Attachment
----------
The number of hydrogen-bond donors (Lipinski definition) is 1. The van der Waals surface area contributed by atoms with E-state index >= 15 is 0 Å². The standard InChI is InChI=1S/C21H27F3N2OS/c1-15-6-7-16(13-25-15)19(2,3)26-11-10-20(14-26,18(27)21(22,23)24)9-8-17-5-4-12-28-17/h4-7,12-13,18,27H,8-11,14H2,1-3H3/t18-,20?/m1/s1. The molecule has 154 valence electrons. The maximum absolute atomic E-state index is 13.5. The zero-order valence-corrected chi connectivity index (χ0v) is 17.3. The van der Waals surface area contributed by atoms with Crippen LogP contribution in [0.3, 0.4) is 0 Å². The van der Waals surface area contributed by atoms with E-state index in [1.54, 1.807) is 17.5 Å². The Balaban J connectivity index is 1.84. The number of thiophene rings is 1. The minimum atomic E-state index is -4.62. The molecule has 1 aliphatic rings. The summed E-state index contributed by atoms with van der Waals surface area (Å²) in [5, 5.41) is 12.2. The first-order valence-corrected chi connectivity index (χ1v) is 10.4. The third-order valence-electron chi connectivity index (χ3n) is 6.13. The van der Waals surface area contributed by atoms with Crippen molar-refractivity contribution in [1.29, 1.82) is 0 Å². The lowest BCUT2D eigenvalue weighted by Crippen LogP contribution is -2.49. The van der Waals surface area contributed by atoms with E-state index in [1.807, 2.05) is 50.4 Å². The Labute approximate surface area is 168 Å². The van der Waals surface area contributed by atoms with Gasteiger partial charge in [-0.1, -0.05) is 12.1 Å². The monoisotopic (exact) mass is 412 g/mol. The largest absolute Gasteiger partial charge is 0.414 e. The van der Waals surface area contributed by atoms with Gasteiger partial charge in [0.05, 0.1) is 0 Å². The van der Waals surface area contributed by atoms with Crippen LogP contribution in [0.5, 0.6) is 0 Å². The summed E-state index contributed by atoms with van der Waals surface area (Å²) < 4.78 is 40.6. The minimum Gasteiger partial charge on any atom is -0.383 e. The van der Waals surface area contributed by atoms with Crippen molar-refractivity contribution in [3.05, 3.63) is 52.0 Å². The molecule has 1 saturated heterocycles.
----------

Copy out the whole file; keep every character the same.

The number of hydrogen-bond donors (Lipinski definition) is 1. The van der Waals surface area contributed by atoms with E-state index >= 15 is 0 Å². The standard InChI is InChI=1S/C21H27F3N2OS/c1-15-6-7-16(13-25-15)19(2,3)26-11-10-20(14-26,18(27)21(22,23)24)9-8-17-5-4-12-28-17/h4-7,12-13,18,27H,8-11,14H2,1-3H3/t18-,20?/m1/s1. The molecule has 154 valence electrons. The maximum absolute atomic E-state index is 13.5. The zero-order valence-corrected chi connectivity index (χ0v) is 17.3. The van der Waals surface area contributed by atoms with Crippen LogP contribution in [0.3, 0.4) is 0 Å². The van der Waals surface area contributed by atoms with E-state index in [1.54, 1.807) is 17.5 Å². The Balaban J connectivity index is 1.84. The number of thiophene rings is 1. The minimum atomic E-state index is -4.62. The molecule has 1 aliphatic rings. The summed E-state index contributed by atoms with van der Waals surface area (Å²) in [5, 5.41) is 12.2. The first-order valence-corrected chi connectivity index (χ1v) is 10.4. The third-order valence-electron chi connectivity index (χ3n) is 6.13. The van der Waals surface area contributed by atoms with Crippen molar-refractivity contribution in [1.29, 1.82) is 0 Å². The lowest BCUT2D eigenvalue weighted by Crippen LogP contribution is -2.49. The van der Waals surface area contributed by atoms with E-state index in [1.807, 2.05) is 50.4 Å². The Labute approximate surface area is 168 Å². The van der Waals surface area contributed by atoms with Gasteiger partial charge in [-0.1, -0.05) is 12.1 Å². The monoisotopic (exact) mass is 412 g/mol. The largest absolute Gasteiger partial charge is 0.414 e. The van der Waals surface area contributed by atoms with Gasteiger partial charge in [0.05, 0.1) is 0 Å². The van der Waals surface area contributed by atoms with Crippen LogP contribution in [0.5, 0.6) is 0 Å². The summed E-state index contributed by atoms with van der Waals surface area (Å²) < 4.78 is 40.6. The minimum Gasteiger partial charge on any atom is -0.383 e. The van der Waals surface area contributed by atoms with Crippen molar-refractivity contribution in [3.05, 3.63) is 52.0 Å². The molecule has 1 saturated heterocycles.